Nato on Thursday said that Greece and Turkey had agreed to talks to ease their dispute over eastern Mediterranean borders and energy rights, but Athens swiftly denied any deal on negotiations.
Alliance chief Jens Stoltenberg said he had won the two neighbours' agreement to enter "technical talks" designed to avert an accident between their navies that could cause a broader conflict.
A Greek ship collided with a Turkish frigate in August and the two Nato members staged rival war games in the energy-rich region last week.
"The two allies have agreed to enter into technical talks at Nato to establish mechanisms for military de-confliction to reduce the risk of incidents and accidents in the Eastern Mediterranean," Mr Stoltenberg said.
"Greece and Turkey are valued allies, and Nato is an important platform for consultations on all issues that affect our shared security."
But later on Thursday, Greece denied it had agreed to hold Nato-brokered talks with Turkey.
"Published information claiming Greece and Turkey have agreed to hold so-called technical talks on de-escalating tensions in the eastern Mediterranean do not correspond to reality," its Foreign Ministry said.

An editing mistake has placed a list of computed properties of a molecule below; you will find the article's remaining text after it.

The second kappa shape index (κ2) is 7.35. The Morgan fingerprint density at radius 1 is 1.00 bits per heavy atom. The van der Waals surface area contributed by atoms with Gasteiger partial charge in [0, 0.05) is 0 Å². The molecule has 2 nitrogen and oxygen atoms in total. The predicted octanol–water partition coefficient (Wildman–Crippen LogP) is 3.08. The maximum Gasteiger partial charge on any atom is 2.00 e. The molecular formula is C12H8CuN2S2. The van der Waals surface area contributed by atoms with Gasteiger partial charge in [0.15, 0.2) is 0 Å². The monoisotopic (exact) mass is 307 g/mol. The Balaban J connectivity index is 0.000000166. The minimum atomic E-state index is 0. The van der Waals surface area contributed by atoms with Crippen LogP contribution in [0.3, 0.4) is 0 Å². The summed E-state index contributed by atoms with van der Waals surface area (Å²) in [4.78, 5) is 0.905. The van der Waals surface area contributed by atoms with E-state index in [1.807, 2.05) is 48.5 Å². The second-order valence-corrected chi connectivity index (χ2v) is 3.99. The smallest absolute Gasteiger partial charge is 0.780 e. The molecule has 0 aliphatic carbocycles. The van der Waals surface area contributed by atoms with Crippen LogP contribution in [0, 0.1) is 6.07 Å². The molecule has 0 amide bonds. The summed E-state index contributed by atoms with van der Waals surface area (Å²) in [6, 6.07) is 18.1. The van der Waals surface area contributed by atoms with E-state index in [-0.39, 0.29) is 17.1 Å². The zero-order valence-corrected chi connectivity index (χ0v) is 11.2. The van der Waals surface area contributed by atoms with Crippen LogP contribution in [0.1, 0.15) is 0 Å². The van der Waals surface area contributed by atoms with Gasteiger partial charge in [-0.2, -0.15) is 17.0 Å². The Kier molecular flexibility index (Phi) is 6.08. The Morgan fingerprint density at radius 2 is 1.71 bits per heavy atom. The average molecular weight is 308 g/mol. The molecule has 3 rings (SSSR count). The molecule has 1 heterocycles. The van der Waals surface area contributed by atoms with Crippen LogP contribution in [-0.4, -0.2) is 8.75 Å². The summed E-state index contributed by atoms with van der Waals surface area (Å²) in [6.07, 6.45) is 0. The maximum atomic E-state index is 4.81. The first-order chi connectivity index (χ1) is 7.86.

"De-escalation will only take place with the immediate withdrawal of all Turkish vessels from the Greek continental shelf."
Ankara said it backed the idea of talks at Nato.
"This initiative is supported by our country," the Turkish Foreign Ministry said. "We expect Greece to support the Nato Secretary General's initiative."
Turkey stressed that the talks would only focus on avoiding accidents and not resolving differences over maritime borders and energy exploration rights.
But observers still hope the talks will create an opening for further negotiations in a conflict that threatens to impede Europe's future access to a wealth of natural gas reserves.
Nato's announcement came after US Secretary of State Mike Pompeo urged the sides to ease tension and open diplomatic channels to ease the crisis.
Turkish President Recep Tayyip Erdogan this week extended a gas exploration mission near a Greek island at the centre of the longstanding rivals' latest dispute.
Mr Erdogan on Tuesday vowed not to be intimidated by Greece's support from European military powers such as France.
The EU has been watching the row with growing unease.
Germany had been leading efforts to get the sides to temper their speech and settle their differences through talks.
The Turkish presidency said Mr Erdogan held video conference talks with German Chancellor Angela Merkel on Thursday, in which he condemned "the support given to Greece's selfish and unfair stance by some countries".
The EU threatened to put sanctions on Turkey if it refused to solve the dispute through dialogue.